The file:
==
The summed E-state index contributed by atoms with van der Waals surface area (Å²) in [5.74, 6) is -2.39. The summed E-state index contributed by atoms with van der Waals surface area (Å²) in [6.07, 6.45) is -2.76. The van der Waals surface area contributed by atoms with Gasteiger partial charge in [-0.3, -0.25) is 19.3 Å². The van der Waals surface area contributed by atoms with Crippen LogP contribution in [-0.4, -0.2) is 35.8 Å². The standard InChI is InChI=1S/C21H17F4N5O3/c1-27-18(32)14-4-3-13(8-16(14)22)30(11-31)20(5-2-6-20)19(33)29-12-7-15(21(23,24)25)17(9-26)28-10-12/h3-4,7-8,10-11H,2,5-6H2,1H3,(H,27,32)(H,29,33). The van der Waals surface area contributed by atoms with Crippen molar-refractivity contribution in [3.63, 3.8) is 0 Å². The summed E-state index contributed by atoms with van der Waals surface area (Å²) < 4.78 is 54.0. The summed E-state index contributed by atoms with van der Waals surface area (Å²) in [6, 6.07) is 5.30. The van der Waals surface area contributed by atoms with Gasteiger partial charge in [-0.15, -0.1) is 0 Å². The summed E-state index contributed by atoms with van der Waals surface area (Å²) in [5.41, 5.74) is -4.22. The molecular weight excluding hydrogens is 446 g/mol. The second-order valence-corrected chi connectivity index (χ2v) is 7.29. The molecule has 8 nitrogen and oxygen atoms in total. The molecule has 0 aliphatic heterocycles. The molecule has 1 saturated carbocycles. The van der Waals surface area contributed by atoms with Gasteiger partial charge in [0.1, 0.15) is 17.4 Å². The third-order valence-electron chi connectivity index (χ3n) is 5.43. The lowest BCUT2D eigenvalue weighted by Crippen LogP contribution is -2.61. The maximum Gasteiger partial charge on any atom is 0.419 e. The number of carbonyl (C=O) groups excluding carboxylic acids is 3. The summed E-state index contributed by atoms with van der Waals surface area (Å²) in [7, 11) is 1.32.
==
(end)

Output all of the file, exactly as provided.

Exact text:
The summed E-state index contributed by atoms with van der Waals surface area (Å²) in [5.74, 6) is -2.39. The summed E-state index contributed by atoms with van der Waals surface area (Å²) in [6.07, 6.45) is -2.76. The van der Waals surface area contributed by atoms with Gasteiger partial charge in [-0.3, -0.25) is 19.3 Å². The van der Waals surface area contributed by atoms with Crippen LogP contribution in [-0.4, -0.2) is 35.8 Å². The standard InChI is InChI=1S/C21H17F4N5O3/c1-27-18(32)14-4-3-13(8-16(14)22)30(11-31)20(5-2-6-20)19(33)29-12-7-15(21(23,24)25)17(9-26)28-10-12/h3-4,7-8,10-11H,2,5-6H2,1H3,(H,27,32)(H,29,33). The van der Waals surface area contributed by atoms with Crippen molar-refractivity contribution in [3.63, 3.8) is 0 Å². The summed E-state index contributed by atoms with van der Waals surface area (Å²) < 4.78 is 54.0. The summed E-state index contributed by atoms with van der Waals surface area (Å²) in [6, 6.07) is 5.30. The van der Waals surface area contributed by atoms with Gasteiger partial charge in [-0.15, -0.1) is 0 Å². The summed E-state index contributed by atoms with van der Waals surface area (Å²) in [5.41, 5.74) is -4.22. The molecular weight excluding hydrogens is 446 g/mol. The second-order valence-corrected chi connectivity index (χ2v) is 7.29. The molecule has 8 nitrogen and oxygen atoms in total. The molecule has 0 aliphatic heterocycles. The molecule has 1 saturated carbocycles. The van der Waals surface area contributed by atoms with Gasteiger partial charge in [0.1, 0.15) is 17.4 Å². The third-order valence-electron chi connectivity index (χ3n) is 5.43. The lowest BCUT2D eigenvalue weighted by Crippen LogP contribution is -2.61. The maximum Gasteiger partial charge on any atom is 0.419 e. The number of carbonyl (C=O) groups excluding carboxylic acids is 3. The summed E-state index contributed by atoms with van der Waals surface area (Å²) in [7, 11) is 1.32.